Oct 092012

Classic American Egg Salad from bibberche.com

This month’s Recipe Swap, started by Christianna Rheinhard of Burwell General Store, features a Russian Salad, a side dish very close to my homesick Serbian heart. When I was growing up, you did not dare invite people over for a dinner or a celebration in the Fall or Winter without offering an immense bowl filled with Russian salad (it goes without saying that a roasted suckling pig would have been the centerpiece of the table, no matter what).

Mother always made mayonnaise from scratch and enlisted our help in dicing the other ingredients, which had to be cut into the equally-sized tiny cubes. She would cook them all separately: the eggs, the carrots, the potatoes, and the chicken breast. Frozen peas were blanched for a minute or two and added in the end, along with ham and pickles. No herring, onions, or beats in the Serbian version. To this day, I welcome in every new Year with a bowl of this nostalgic condiment, and the taste reminds me of every single December I spent in my parents’ house.

I was tempted to make the Serbian-Russian salad, but for me it needs a special date, a celebration, or someone’s birthday. My College Critter is not home bound until November, when our first birthday celebrations start. As she is mildly obsessed with all things Russian, due more to her choice of a major than to her Ukrainian boyfriend, I am sure that she will insist on making the Capitol or French salad (as the Russians call our ubiquitous Russian salad) for her twenty-first birthday.

October Recipe Swap from bibberche.com

Meanwhile, prompted by a wish from my elderly neighbor, I made a simple egg salad that my girls crave, and that they will be happy to find in their brown bag school lunches.

As I pride myself on being organized (which mainly means that I dread getting up too early in the morning to prepare their lunches) I boiled the eggs in the afternoon and allowed them to cool off before peeling them. I made mayo from scratch, as I dutifully do once a week. At night I diced onions, celery, pickles, and eggs, and made the salad with an additional pinch of salt and a grind or two of black pepper. The covered bowl went into the fridge overnight to meld the flavors together.

I am the last one in the house to go to bed and the first to get up. But I am a night owl and much sharper at the wee hours of the night then early in the morning. Therefore, before I leave the kitchen for the night, I fill two small water bottles and place them in the fridge. I lay lunch paper bags on the counter, along with a Sharpie and a stapler. I pick two pieces of fruit from the fruit bowl and place them next to the bags. And if need be, I write myself a note as a reminder, just to make my mornings less stressful and more manageable.

As my Turkish coffee cools off, I try to get in step with this syncopated morning dance, moving from the stove to the counter and back, preparing the breakfast and packing the lunch, satisfied only when the bags are stapled and clearly marked (with a carb count clearly written on Zoe’s bag), and the girls are perching on the stools along the counter, ready to attack the plates laden with food in front of them.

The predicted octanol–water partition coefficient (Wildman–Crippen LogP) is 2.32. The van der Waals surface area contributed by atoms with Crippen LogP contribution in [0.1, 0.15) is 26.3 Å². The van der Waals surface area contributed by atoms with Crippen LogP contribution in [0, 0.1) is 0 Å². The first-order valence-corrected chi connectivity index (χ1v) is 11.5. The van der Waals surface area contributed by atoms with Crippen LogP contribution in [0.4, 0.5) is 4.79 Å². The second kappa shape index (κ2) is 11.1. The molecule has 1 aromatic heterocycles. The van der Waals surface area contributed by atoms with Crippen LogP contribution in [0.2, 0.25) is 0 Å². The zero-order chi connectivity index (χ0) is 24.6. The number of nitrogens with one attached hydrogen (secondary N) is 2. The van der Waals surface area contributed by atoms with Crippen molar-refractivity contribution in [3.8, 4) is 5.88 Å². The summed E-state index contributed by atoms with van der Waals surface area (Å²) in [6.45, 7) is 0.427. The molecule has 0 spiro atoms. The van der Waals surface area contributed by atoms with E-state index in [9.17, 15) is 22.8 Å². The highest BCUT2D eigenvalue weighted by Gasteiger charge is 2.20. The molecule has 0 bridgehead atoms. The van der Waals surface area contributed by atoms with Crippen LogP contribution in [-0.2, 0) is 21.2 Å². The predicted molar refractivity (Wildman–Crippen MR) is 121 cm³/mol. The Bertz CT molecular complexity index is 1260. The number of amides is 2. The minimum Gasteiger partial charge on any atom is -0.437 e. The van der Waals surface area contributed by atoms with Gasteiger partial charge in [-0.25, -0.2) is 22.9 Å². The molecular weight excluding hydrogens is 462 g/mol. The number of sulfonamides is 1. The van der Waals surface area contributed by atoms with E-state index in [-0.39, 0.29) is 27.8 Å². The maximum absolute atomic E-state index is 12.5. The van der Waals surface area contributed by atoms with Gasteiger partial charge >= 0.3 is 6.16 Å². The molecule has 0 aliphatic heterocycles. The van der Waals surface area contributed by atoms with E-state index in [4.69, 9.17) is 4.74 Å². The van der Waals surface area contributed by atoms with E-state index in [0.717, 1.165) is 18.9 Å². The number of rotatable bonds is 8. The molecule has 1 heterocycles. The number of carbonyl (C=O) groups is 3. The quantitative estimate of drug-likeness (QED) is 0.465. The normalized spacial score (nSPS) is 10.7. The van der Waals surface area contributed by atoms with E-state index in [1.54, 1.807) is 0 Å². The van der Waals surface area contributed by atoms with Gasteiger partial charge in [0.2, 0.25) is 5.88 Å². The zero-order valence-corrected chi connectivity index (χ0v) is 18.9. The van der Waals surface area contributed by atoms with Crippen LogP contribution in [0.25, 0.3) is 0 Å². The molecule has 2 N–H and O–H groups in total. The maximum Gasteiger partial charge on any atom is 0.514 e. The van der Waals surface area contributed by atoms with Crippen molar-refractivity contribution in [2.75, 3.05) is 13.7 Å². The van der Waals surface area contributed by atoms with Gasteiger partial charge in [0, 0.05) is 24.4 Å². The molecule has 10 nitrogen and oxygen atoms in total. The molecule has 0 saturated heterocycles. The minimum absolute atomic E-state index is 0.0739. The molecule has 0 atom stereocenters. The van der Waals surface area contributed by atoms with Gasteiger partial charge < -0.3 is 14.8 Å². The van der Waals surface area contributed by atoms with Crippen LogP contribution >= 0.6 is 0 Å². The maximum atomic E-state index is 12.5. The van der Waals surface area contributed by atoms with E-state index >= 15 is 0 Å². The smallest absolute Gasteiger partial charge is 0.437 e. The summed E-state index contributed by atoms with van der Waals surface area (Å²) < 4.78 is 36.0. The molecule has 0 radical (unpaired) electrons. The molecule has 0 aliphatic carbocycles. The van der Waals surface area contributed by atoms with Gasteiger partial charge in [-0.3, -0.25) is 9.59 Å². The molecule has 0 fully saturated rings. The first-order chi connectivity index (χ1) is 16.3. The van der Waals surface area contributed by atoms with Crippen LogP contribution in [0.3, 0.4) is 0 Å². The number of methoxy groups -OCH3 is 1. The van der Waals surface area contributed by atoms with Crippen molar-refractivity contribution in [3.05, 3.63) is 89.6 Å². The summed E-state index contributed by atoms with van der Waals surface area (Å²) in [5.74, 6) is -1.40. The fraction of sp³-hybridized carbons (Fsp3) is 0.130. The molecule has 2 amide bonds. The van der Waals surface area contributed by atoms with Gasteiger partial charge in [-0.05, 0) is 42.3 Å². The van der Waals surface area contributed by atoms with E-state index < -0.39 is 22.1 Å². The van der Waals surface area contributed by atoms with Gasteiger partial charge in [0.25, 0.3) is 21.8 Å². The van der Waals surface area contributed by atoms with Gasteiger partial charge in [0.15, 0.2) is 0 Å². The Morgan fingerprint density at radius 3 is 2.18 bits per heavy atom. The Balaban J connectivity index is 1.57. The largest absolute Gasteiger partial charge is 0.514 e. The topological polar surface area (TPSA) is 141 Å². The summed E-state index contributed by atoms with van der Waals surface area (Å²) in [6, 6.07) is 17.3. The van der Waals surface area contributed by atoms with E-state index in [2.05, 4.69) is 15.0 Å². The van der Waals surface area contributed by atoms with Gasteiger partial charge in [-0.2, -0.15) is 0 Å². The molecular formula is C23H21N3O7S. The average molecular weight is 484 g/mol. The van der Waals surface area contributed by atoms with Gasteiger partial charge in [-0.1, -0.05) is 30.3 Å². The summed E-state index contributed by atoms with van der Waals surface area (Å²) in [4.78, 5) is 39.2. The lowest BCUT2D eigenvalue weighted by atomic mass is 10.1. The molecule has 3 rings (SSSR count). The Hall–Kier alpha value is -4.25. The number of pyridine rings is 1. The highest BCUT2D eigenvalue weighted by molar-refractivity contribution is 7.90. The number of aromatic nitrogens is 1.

Come December, I will make a traditional Russian salad and post a recipe for it. But for now, I offer a classic egg salad that my girls and I learned to love, a dish almost scorned and abandoned by many, just like my beloved Serbian-Russian salad.

Classic American Egg Salad from bibberche.com

This open-faced beauty was my lunch



  • 5 boiled eggs, diced
  • 2 small pickles, diced
  • ½ yellow or white onion, diced
  • 1 stalk celery, diced
  • ½ cup mayonnaise, store-bought or homemade
  • salt and pepper to taste


Place eggs, pickles, onions, and celery into a bowl. Add mayonnaise, and stir to combine. Season to taste and serve.

Sep 102012

Chiles Rellenos with Picadillo from bibberche.com

It’s been a few months that I did not participate in my favorite online culinary exchange Recipe Swaps. Oh, I was ambitious when I set sails for Serbia earlier in the summer, intending on reporting about various farmers’ markets I visited, foods I tasted and I enjoyed, dinners al fresco and at restaurants, and family meals I prepared in the warmth of our family’s kitchen. But life intervened and my good wishes were dispersed in an instant. My blog suffered and I missed the interchange with my virtual friends scattered all over the globe.

Things happened and hours in the day were too few. My muse was like a flitting fairy, here in one second, gone in the next, and the rhythm of my days over there was so syncopated that I could not plan anything even one hour ahead. I am not complaining, even though some of those hours were saturated with grief of the deepest kind; I was fortunate to spend a few weeks with people I loved who loved me in return. We cried and we laughed intermittently; we reminisced and remembered, filling each other’s stories with our own  almost forgotten details; we spent long minutes in silent embraces, our shoulders wet from tears; we sat at a long, disjointed table in the yard underneath the eave, drinking Father’s golden-hued, homemade slivovitz and listening to the ballads that marked our youth; we allowed ourselves to get lost in bygone years, reaching to the past to get that special feeling back, the feeling of unwavering hope, unbridled energy, and the unstoppable zest for life yet to come.